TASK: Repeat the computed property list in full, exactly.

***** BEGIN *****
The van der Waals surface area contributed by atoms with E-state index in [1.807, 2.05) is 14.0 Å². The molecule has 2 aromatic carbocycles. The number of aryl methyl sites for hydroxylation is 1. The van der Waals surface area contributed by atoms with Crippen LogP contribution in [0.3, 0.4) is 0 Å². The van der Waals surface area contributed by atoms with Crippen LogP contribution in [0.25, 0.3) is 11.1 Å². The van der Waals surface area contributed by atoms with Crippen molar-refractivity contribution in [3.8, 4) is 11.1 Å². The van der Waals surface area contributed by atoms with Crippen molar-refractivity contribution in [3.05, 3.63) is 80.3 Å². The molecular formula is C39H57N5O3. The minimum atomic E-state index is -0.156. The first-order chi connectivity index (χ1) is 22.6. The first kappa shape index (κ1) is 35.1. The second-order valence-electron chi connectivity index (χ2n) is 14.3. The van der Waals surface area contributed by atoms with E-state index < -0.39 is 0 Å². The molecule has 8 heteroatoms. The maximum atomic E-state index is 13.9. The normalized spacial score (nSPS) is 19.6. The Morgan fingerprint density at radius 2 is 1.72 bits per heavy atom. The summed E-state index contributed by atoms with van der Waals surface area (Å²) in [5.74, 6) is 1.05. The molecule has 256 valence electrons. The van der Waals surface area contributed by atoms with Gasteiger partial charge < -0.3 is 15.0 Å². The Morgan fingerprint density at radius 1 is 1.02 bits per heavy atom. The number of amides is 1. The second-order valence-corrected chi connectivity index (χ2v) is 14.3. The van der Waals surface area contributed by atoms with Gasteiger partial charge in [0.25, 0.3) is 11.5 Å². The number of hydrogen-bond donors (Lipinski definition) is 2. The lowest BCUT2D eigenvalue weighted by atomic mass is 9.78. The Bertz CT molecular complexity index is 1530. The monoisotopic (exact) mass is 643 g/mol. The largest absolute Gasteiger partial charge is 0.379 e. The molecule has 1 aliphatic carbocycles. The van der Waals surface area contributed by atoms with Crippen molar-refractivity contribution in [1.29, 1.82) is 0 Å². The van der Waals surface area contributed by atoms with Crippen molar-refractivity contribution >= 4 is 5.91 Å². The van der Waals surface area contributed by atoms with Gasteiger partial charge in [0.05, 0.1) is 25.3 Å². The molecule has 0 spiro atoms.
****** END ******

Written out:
The van der Waals surface area contributed by atoms with E-state index in [1.807, 2.05) is 14.0 Å². The molecule has 2 aromatic carbocycles. The number of aryl methyl sites for hydroxylation is 1. The van der Waals surface area contributed by atoms with Crippen LogP contribution in [0.3, 0.4) is 0 Å². The van der Waals surface area contributed by atoms with Crippen LogP contribution in [0.25, 0.3) is 11.1 Å². The van der Waals surface area contributed by atoms with Crippen molar-refractivity contribution in [3.8, 4) is 11.1 Å². The van der Waals surface area contributed by atoms with Crippen molar-refractivity contribution in [3.05, 3.63) is 80.3 Å². The molecular formula is C39H57N5O3. The minimum atomic E-state index is -0.156. The first-order chi connectivity index (χ1) is 22.6. The first kappa shape index (κ1) is 35.1. The second-order valence-electron chi connectivity index (χ2n) is 14.3. The van der Waals surface area contributed by atoms with E-state index < -0.39 is 0 Å². The molecule has 8 heteroatoms. The maximum atomic E-state index is 13.9. The normalized spacial score (nSPS) is 19.6. The Morgan fingerprint density at radius 2 is 1.72 bits per heavy atom. The summed E-state index contributed by atoms with van der Waals surface area (Å²) in [5.74, 6) is 1.05. The molecule has 256 valence electrons. The van der Waals surface area contributed by atoms with Gasteiger partial charge < -0.3 is 15.0 Å². The Morgan fingerprint density at radius 1 is 1.02 bits per heavy atom. The number of amides is 1. The second-order valence-corrected chi connectivity index (χ2v) is 14.3. The van der Waals surface area contributed by atoms with Gasteiger partial charge in [0.25, 0.3) is 11.5 Å². The number of hydrogen-bond donors (Lipinski definition) is 2. The lowest BCUT2D eigenvalue weighted by atomic mass is 9.78. The Bertz CT molecular complexity index is 1530. The monoisotopic (exact) mass is 643 g/mol. The largest absolute Gasteiger partial charge is 0.379 e. The molecule has 1 aliphatic carbocycles. The van der Waals surface area contributed by atoms with Crippen molar-refractivity contribution in [1.29, 1.82) is 0 Å². The van der Waals surface area contributed by atoms with Crippen molar-refractivity contribution >= 4 is 5.91 Å². The van der Waals surface area contributed by atoms with Gasteiger partial charge in [0.05, 0.1) is 25.3 Å². The molecule has 0 spiro atoms.